If you are a freshman reading this article, take a minute to think back all the way to your senior year of high school. Specifically, take the time to remember the process of applying to colleges. Now, obviously, the whole ordeal did not go too poorly for you, since you ended up here at Indiana University. Regardless, did thinking about college applications awaken some stressful memories? There is certainly a lot to when you’re applying to college: you have to make sure and do well on your SAT/ACT, put in the work to achieve a GPA that you’re happy with, participate in extracurricular activities to make your application stand out, and maybe even obtain recommendation letters from teachers.
Now, why do I bring all of this up? I’m a second semester senior in college who is currently applying to law school, and I am here to tell those of you who will also be applying for postgraduate studies that the application process doesn't go any smoother the second time around. In fact, I found it to be exponentially more stressful because the stakes are that much higher. However, that doesn't mean that there’s any reason to panic. Here are some helpful tips to make sure that you stay ahead of the curve on graduate admissions:
Growing accustomed to college life can take some time, but that is no reason to excuse yourself from campus life throughout your freshman year. Make sure to find something you’re passionate about and join a club or organization that pertains to that subject. Joining such a group early will give you the best chance to obtain a leadership position and show admissions officials your dedication. Remember: it’s quality of activities that counts, not quantity.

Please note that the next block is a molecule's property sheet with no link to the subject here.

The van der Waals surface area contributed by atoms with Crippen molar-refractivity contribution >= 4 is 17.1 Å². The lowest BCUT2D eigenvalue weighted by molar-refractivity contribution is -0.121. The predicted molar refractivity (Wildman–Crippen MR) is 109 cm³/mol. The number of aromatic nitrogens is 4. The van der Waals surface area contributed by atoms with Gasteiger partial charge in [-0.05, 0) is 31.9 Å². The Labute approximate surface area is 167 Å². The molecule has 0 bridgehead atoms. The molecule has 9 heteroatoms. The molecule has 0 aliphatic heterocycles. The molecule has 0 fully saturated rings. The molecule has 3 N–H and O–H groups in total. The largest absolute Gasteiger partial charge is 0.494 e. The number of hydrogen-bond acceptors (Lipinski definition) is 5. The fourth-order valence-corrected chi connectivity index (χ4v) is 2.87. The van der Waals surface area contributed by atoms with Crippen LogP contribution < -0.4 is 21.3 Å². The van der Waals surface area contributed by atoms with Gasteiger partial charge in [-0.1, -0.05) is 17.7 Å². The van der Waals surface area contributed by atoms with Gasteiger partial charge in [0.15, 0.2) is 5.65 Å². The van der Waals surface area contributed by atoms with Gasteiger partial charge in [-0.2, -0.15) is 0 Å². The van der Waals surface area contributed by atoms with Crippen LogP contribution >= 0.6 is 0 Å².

This is perhaps the most harped on piece of advice given to college freshmen, but that does’t make it any less true, especially for prospective graduate students. Even if you’re not struggling in your coursework, take the time to get your professors whenever possible. Many students don’t realize that doing well in a class does’t guarantee you a sterling recommendation by itself; professors want to be able to speak to your personal characteristics as well. Additionally, if a professor is familiar with your prospective career path, he or she presents a great opportunity for you to explore your prospects.
This was the biggest mistake that I made in the past year. Never assume that it is too early to at least familiarize yourself with the standardized test you will be taking to gain admission to graduate school, whether it be the GRE, LSAT, MCAT, or GMAT. Keep in mind that these tests were designed for the brightest students from around the country. Therefore, it can take a lot of time to become comfortable with some of the material.
Again, if it’s your freshman year you still have a lot of time, and you may not even be sure that graduate school is right for you. However, getting a head start on preparing can make the decision a lot easier in addition to saving you a lot of stress during your junior and senior years. Best of luck!